Cadboro Bay Village is a small but vibrant commercial area in the District of Saanich, only a fifteen minute drive from downtown Victoria. Home to over 28 businesses, mainly situated along the block of Cadboro Bay Road that runs between Sinclair Street and Penrhyn Street, the Village is surrounded by over 1500 households in the neighbourhoods of Cadboro Bay, Queenswood and Ten Mile Point and is nested between the University of Victoria and a a large crescent shaped beach, one of only two sandy beaches in the area.
With amenities that range from groceries and drug store, hair salons, a spa, gifts, cards and jewellery, cafes, restaurants, a pub, mechanic and gas, travel arrangements and financial services, Cadboro Bay Village offers a little something for everyone.
The following is a brief history of the Cadboro Bay area taken from the District of Saanich Arts, Heritage & Archives:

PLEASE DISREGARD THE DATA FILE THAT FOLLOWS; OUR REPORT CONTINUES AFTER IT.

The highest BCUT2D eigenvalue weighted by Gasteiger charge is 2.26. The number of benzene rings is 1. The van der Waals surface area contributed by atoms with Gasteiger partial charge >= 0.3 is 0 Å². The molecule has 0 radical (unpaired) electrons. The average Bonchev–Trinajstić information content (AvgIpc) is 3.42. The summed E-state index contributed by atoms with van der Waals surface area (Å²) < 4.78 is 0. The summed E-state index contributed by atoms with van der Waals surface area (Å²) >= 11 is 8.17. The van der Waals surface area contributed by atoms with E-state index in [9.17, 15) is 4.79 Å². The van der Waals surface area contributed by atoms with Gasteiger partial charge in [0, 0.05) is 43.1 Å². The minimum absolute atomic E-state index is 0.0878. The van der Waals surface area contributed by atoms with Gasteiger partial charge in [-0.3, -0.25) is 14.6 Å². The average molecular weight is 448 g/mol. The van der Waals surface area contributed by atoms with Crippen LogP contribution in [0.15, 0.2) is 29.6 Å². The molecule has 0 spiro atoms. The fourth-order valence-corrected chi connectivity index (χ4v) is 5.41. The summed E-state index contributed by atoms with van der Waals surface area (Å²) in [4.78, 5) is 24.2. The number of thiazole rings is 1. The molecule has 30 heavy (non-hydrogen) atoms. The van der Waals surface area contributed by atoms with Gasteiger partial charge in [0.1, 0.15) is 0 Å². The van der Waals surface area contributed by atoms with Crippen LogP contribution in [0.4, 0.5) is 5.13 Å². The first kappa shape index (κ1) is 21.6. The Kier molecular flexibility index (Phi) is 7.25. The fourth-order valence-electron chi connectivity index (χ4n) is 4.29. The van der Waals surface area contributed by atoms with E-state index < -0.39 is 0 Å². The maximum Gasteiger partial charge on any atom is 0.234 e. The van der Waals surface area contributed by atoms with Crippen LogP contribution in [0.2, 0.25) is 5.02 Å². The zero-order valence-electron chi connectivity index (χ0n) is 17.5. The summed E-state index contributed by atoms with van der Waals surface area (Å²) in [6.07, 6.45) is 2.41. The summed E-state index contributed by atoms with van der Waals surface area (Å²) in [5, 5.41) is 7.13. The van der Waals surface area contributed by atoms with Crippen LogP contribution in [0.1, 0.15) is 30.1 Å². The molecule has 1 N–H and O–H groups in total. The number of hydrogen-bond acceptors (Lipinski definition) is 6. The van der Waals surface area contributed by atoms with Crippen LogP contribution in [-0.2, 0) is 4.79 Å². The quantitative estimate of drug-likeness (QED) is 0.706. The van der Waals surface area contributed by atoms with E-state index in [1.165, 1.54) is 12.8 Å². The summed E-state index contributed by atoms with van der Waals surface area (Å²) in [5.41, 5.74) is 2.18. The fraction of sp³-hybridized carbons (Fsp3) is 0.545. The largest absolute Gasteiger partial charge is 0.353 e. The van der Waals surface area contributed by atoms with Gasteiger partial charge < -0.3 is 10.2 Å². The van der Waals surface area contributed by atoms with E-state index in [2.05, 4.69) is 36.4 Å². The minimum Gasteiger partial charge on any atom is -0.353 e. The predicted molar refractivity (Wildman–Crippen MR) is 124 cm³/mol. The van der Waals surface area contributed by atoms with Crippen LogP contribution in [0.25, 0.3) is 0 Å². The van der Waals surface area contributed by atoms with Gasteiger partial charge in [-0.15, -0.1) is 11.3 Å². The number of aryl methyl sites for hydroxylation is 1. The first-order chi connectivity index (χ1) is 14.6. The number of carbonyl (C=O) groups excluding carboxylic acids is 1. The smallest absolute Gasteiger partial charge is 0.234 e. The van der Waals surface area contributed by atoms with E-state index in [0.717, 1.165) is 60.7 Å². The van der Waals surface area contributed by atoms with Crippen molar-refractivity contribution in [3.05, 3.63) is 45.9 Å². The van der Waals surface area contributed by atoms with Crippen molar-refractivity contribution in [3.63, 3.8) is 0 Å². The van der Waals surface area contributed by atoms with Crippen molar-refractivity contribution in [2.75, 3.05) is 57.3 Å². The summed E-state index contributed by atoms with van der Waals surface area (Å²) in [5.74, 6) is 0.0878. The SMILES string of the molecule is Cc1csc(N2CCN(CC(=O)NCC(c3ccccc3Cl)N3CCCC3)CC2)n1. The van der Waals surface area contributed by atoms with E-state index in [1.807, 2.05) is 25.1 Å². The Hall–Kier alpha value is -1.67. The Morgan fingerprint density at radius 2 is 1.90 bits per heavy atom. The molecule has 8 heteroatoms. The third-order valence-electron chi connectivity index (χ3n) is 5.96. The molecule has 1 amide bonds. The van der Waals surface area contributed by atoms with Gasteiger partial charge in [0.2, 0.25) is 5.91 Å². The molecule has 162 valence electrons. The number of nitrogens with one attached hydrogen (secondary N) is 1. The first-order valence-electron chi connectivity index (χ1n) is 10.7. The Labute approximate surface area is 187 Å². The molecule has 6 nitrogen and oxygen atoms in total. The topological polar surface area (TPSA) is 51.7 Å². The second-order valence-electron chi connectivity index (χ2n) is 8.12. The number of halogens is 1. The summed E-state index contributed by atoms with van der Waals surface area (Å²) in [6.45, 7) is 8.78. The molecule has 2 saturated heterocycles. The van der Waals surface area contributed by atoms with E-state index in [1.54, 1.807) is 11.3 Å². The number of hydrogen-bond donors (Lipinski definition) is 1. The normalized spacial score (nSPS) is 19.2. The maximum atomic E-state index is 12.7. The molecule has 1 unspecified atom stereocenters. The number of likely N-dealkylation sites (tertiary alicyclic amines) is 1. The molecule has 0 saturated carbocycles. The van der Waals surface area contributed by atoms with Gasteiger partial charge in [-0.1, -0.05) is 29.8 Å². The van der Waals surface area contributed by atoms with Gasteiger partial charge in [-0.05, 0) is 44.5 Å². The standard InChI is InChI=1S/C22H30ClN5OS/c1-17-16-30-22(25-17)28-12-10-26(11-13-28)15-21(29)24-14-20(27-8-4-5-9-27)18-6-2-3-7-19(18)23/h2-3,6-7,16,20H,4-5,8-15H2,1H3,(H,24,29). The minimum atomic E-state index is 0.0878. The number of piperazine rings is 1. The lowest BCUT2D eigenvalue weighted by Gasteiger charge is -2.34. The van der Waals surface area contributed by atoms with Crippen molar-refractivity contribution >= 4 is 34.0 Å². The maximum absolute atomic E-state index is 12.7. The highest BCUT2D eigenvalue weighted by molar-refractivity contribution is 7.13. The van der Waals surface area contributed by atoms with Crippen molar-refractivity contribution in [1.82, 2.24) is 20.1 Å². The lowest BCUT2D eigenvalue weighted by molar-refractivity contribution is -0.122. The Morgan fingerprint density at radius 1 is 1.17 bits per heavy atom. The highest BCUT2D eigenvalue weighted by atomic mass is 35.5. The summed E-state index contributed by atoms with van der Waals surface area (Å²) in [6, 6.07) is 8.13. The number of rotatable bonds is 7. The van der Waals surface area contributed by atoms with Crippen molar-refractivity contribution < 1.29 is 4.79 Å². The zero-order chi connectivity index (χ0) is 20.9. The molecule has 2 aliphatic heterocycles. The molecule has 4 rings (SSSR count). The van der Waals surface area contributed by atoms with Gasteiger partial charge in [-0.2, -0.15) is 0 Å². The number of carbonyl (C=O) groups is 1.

Cadboro Bay is bounded on three sides by water, and contains three neighbourhoods: the Village, Queenswood, and Ten Mile Point. Historically, the Cadboro Bay shoreline was home to the Songhees First Nations, and a number of archaeological sites have been identified along the shoreline. The bay was named after the Hudson’s Bay Company brig Cadboro, which sailed into the bay in 1837. By 1850, seventeen employees lived in the area, employed by the Hudson’s Bay Company Uplands Farm that was located on the plateau area now occupied by the University of Victoria. In 1861, Vancouver Island’s first telegraph connection was made between Telegraph Cove and Olympia, Washington. Telegraph Cove was also the site of the Husdon’s Bay Company dock and in 1895 became the location of the explosives plant of the Giant Powder Company of San Francisco. The flat, inland portions of Cadboro Bay continued to develop as farms, and the area around Cadboro Bay beach became a seaside resort as early as 1900. The Cadboro Bay Beach Hotel was opened in 1920, and was a popular attraction until it was destroyed by fire in 1930. City water mains were extended to the Village in the 1920s, and the surrounding farmland was gradually subdivided and developed as residential property.